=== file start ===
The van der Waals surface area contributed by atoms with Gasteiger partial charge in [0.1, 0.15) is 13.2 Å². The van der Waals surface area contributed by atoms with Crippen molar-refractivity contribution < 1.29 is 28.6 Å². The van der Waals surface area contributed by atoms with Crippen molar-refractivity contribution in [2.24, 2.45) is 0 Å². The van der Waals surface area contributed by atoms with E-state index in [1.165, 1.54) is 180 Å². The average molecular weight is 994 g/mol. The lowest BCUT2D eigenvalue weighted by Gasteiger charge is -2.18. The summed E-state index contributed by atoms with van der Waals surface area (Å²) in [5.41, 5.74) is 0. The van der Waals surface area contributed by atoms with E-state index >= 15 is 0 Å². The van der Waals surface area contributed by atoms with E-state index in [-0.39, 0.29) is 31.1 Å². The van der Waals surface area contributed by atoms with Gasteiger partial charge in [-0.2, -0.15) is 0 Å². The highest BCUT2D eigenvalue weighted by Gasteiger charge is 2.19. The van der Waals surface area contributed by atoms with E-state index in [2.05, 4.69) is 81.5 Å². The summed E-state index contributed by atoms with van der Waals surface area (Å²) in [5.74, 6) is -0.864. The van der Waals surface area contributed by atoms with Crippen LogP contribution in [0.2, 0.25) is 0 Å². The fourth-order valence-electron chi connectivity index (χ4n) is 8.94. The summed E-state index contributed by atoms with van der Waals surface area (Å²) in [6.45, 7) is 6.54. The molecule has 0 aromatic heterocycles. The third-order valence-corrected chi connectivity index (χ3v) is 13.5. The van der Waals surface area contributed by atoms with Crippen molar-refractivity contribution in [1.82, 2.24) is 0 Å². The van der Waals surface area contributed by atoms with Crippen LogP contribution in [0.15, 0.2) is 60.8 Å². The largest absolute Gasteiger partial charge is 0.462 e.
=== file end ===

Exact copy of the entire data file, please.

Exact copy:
The van der Waals surface area contributed by atoms with Gasteiger partial charge in [0.1, 0.15) is 13.2 Å². The van der Waals surface area contributed by atoms with Crippen molar-refractivity contribution < 1.29 is 28.6 Å². The van der Waals surface area contributed by atoms with Crippen molar-refractivity contribution in [2.24, 2.45) is 0 Å². The van der Waals surface area contributed by atoms with E-state index in [1.165, 1.54) is 180 Å². The average molecular weight is 994 g/mol. The lowest BCUT2D eigenvalue weighted by Gasteiger charge is -2.18. The summed E-state index contributed by atoms with van der Waals surface area (Å²) in [5.41, 5.74) is 0. The van der Waals surface area contributed by atoms with E-state index >= 15 is 0 Å². The van der Waals surface area contributed by atoms with E-state index in [-0.39, 0.29) is 31.1 Å². The van der Waals surface area contributed by atoms with Gasteiger partial charge in [-0.2, -0.15) is 0 Å². The highest BCUT2D eigenvalue weighted by Gasteiger charge is 2.19. The van der Waals surface area contributed by atoms with E-state index in [2.05, 4.69) is 81.5 Å². The summed E-state index contributed by atoms with van der Waals surface area (Å²) in [5.74, 6) is -0.864. The van der Waals surface area contributed by atoms with Crippen LogP contribution in [0.2, 0.25) is 0 Å². The fourth-order valence-electron chi connectivity index (χ4n) is 8.94. The summed E-state index contributed by atoms with van der Waals surface area (Å²) in [6.45, 7) is 6.54. The molecule has 0 aromatic heterocycles. The third-order valence-corrected chi connectivity index (χ3v) is 13.5. The van der Waals surface area contributed by atoms with Crippen molar-refractivity contribution in [1.82, 2.24) is 0 Å². The van der Waals surface area contributed by atoms with Crippen LogP contribution in [0.15, 0.2) is 60.8 Å². The largest absolute Gasteiger partial charge is 0.462 e.